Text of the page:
WTF: Mmmm….that sounds good too.

JackAdams's avatar

I can really hardly wait to try it, because I am always excited about sampling new foods.

That’s how I fell in love with my all-time favorite seafood, Lobster!

whatthefluther's avatar

@JA…Ah, lobster. Also one of my favorites! I’ve got a story about lobster. My late step-grandfather was born into a kosher household and followed the dietary requirements for over 90 years. He and my grandmother loved within walking distance from the famous Farmer’s Market in Los Angeles (3rd & Fairfax), which had an excellent fresh seafood shop. At the age of 93, he broke the kosher dietary law of no shell fish and enjoyed his very first lobster. I don’t know what made him cave on, but I suspect it was the “I’m in heaven” smiles on customers faces as they took a bite of lobster. He went on to enjoy a lobster a week for nearly five years until he passed. My grandmother turned her cheek and never said a word to him explaining to others who asked that he was a good man, a true gentleman and a wonderful husband and tho she did not agree with it, she wouldnt think of not allowing something that brought him such obvious pleasure. She was a wonderful person as well and darn near lived to 100.

Nimis's avatar

I had a pet lobster as a kid.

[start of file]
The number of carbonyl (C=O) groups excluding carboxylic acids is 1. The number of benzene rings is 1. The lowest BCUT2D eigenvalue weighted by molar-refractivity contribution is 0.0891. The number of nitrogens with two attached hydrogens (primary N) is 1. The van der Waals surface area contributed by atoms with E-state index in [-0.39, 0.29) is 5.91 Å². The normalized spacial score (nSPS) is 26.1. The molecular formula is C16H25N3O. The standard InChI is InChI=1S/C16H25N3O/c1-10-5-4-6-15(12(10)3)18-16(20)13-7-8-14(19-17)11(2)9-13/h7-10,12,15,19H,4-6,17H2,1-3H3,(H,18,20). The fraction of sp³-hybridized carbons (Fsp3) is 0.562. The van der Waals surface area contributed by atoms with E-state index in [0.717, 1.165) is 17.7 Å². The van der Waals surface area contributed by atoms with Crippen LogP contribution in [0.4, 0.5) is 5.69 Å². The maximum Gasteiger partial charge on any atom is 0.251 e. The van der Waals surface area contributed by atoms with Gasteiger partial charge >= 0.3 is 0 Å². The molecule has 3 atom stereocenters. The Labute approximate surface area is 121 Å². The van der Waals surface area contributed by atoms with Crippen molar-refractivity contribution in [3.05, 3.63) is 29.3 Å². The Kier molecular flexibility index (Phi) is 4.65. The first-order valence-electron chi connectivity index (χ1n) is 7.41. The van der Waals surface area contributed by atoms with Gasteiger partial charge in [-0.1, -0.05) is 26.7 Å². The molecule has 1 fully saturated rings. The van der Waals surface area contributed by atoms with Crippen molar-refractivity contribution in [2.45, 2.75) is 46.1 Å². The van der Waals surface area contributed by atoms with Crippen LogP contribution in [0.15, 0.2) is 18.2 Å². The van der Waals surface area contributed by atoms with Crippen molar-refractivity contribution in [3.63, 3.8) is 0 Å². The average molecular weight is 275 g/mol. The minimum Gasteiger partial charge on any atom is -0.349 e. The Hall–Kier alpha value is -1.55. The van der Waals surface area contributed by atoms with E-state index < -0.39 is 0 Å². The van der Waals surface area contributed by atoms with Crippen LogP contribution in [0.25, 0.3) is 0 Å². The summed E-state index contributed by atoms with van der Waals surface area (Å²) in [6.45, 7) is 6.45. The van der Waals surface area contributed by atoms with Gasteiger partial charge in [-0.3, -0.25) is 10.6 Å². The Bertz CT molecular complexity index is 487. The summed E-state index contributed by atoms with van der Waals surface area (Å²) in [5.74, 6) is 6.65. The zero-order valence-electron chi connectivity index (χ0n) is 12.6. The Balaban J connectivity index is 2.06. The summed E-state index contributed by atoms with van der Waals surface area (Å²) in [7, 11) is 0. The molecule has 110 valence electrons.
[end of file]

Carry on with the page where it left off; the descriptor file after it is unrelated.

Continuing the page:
He was supposed to be my dinner.

whatthefluther's avatar

sorry about typos. Computer crashed so I’m using phone. Guess I better give my PC some attention (or start shopping for my first Mac)

boxing's avatar

That is first time I heard this word too! But after reading about it, I am sure I have eaten this thing before. Taste really good, cooked or raw.

XrayGirl's avatar

in a state of shock??

JackAdams's avatar

Yep. I thought I had eaten almost every Hispanic culinary dish imaginable.

La_chica_gomela's avatar

Have you had cabrito, Jack?

JackAdams's avatar

Not by that name… Is it known by something else?

JackAdams's avatar


I was told three days later.

Over the phone.

Long distance.

La_chica_gomela's avatar

What did you think you were eating? Very dry pork?

La_chica_gomela's avatar

Ok, what about this one? Have you had lengua? With the tastebuds on?

JackAdams's avatar

Never had Chaco tribal tongues, either…

La_chica_gomela's avatar

No, really, what did you think you were eating?
And Chaco what?

JackAdams's avatar

The Lengua are a Chaco Tribe.

It was in 1971 that I had goat in Nogales, Mexico, right over the border from Nogales, Arizona, so I don’t have crystal clear memories of something I ate with a friend, 37 years ago.

But we are going off topic here, which is supposed to be JICAMA.

We can continue this off-topic banter, if you like, via PM, please.